Borgen v. United Parcel Service
Order on Motion to Remand to State Court
UNITED STATES DISTRICT COURT
DISTRICT OF ALASKA
UNITED PARCEL SERVICE,
ORDER FROM CHAMBERS
Motion at Docket 19]
I. MOTION PRESENTED
At docket 19, Robert Borgen moves to remand this case to state court. At docket
25, United Parcel Service (“UPS”) opposes Borgen’s motion. At docket 26, Borgen has
filed a reply in support of his motion. Oral argument has not been requested and would
not assist the court.
Borgen filed a complaint against UPS in Alaska state court in February of 2005
and UPS timely removed the case to this court in March of 2005. Borgen’s complaint
pleaded five counts against UPS, but after UPS removed the case to this court, the
court entered summary judgment on four of the five counts. Now, Borgen argues the
case must be remanded to state court on the ground neither diversity nor federal
question jurisdiction exists.
Although diversity jurisdiction depends on the parties’ citizenship and the amount
in controversy, only the amount in controversy is at issue here. The amount in
controversy is determined by looking to the complaint1 at the time of removal,2 but if it is
unclear from the complaint, then UPS bears the burden of proving it meets the
jurisdictional requirement under 28 U.S.C. § 1332(a).3 Here, it is clear from Borgen’s
complaint at the time of removal the amount in controversy exceeds $75,000, exclusive
of interest and costs, and thus meets the jurisdictional requirement. He seeks, among
other relief, $50,000 for economic damages, $50,000 for non-economic damages and
$500,000 for punitive damages4 for a total of at least $600,000 in controversy.5 It does
not matter that neither his economic nor his non-economic damages claim exceeds
$75,000 because his punitive damages claim exceeds that amount and even if it did
not, the aggregate of the three claims would exceed $75,000.6
Borgen asserts his damages no longer exceed $75,000. He argues this alleged
fact deprives the court of diversity jurisdiction, citing 28 U.S.C. § 1447(c) as amended in
1988. That statute provides, “[i]f at any time before final judgment it appears that the
district court lacks subject matter jurisdiction, the case shall be remanded.”
Borgen’s argument challenges the long-standing rule that “events occurring
subsequent to removal which reduce the amount recoverable, whether beyond the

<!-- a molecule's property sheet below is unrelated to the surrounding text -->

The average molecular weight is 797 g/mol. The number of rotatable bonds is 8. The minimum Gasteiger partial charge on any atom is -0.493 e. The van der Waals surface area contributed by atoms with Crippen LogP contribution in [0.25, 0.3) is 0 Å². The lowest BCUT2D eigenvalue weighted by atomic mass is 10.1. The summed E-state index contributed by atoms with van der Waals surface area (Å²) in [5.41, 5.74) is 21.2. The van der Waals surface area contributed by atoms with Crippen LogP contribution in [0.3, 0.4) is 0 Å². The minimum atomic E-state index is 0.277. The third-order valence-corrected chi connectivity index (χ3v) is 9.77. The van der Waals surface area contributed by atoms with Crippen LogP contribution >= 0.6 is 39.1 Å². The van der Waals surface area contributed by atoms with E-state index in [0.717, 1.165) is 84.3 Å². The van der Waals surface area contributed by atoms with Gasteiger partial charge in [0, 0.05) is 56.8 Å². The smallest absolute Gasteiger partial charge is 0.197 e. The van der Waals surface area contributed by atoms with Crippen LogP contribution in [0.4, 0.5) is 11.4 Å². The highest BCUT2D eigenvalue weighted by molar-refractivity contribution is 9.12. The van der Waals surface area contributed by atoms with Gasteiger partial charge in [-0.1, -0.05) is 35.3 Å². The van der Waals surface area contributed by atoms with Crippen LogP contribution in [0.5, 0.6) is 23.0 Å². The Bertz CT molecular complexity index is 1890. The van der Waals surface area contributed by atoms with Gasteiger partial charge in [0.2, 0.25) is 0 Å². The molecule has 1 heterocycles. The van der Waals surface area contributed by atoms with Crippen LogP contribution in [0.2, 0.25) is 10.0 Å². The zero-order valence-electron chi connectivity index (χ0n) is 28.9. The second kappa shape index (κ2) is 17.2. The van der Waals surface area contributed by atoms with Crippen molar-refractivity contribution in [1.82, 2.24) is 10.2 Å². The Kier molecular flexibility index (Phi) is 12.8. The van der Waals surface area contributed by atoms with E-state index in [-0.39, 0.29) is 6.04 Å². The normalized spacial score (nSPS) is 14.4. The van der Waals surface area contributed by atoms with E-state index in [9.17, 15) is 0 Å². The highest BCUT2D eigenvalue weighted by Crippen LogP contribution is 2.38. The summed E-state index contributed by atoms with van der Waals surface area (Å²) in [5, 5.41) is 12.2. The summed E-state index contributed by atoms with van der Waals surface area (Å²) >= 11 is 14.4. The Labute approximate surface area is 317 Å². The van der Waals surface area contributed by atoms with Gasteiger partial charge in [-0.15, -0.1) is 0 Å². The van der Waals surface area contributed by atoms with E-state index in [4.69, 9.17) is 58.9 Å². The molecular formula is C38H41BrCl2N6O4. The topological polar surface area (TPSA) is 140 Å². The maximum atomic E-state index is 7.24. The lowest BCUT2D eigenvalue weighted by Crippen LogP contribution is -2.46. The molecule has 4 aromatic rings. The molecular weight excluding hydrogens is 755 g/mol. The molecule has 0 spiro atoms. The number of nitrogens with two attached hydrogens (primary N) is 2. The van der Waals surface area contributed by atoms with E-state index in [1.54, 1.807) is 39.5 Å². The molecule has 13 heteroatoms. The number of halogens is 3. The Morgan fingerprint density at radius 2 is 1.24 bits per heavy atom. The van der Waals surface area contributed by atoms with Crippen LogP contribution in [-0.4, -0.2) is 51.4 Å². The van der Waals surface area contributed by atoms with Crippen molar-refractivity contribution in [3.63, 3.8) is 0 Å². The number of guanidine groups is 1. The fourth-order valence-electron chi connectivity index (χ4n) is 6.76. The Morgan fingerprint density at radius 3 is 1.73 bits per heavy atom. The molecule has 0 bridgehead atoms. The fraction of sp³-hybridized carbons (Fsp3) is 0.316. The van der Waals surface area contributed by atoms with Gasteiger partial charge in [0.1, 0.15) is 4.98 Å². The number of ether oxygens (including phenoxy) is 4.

plaintiff’s control or the result of his volition, do not oust the district court’s jurisdiction
St. Paul Mercury Indem. Co. v. Red Cab Co., 303 U.S. 283, 291-92 (1938).
Sparta Surgical Corp. v. Nat’l Ass’n of Sec. Dealers, Inc., 159 F.3d 1209, 1213 (9th Cir.
1998) (citing Pfeiffer v. Hartford Fire Ins. Co., 929 F.2d 1484, 1488 (10th Cir. 1991)).
Matheson v. Progressive Specialty Ins. Co., 319 F.3d 1089, 1090 (9th Cir. 2003)
Gibson v. Chrysler Corp., 261 F.3d 927, 945 (9th Cir. 2001) (citing Bell v. Preferred
Life Assurance Soc’y, 320 U.S. 238, 240 (1943)) (punitive damages count toward the amount in
controversy in a civil action).
See complaint, p. 7, attached at doc. 3.
Gibson, 261 F.3d at 943 (quoting Snyder v. Harris, 394 U.S. 332, 335 (1969)).
once it has attached.”7 He insists Congress abrogated that rule when it amended
Section 1447(c) in 1988, but the court will not lend that construction to the amended
statute. Instead, the court will follow every circuit court to address the question Borgen
presents and conclude the amended Section 1447(c) did not void the rule against postremoval events depriving district courts of diversity jurisdiction.8
Because diversity jurisdiction exists, there is no need to address Borgen’s
arguments about federal question jurisdiction.
For the reasons set out above, the motion at docket 19 is DENIED.
DATED at Anchorage, Alaska, this 25th day of April, 2006.
JOHN W. SEDWICK
UNITED STATES DISTRICT COURT JUDGE
St. Paul, 303 U.S. at 293.
Am. Dental Indus., Inc. v. EAX Worldwide, Inc., 228 F. Supp. 2d. 1155, 1157 (D. Or.
2002) (citing decisions by the Sixth, Seventh and Eleventh Circuits).
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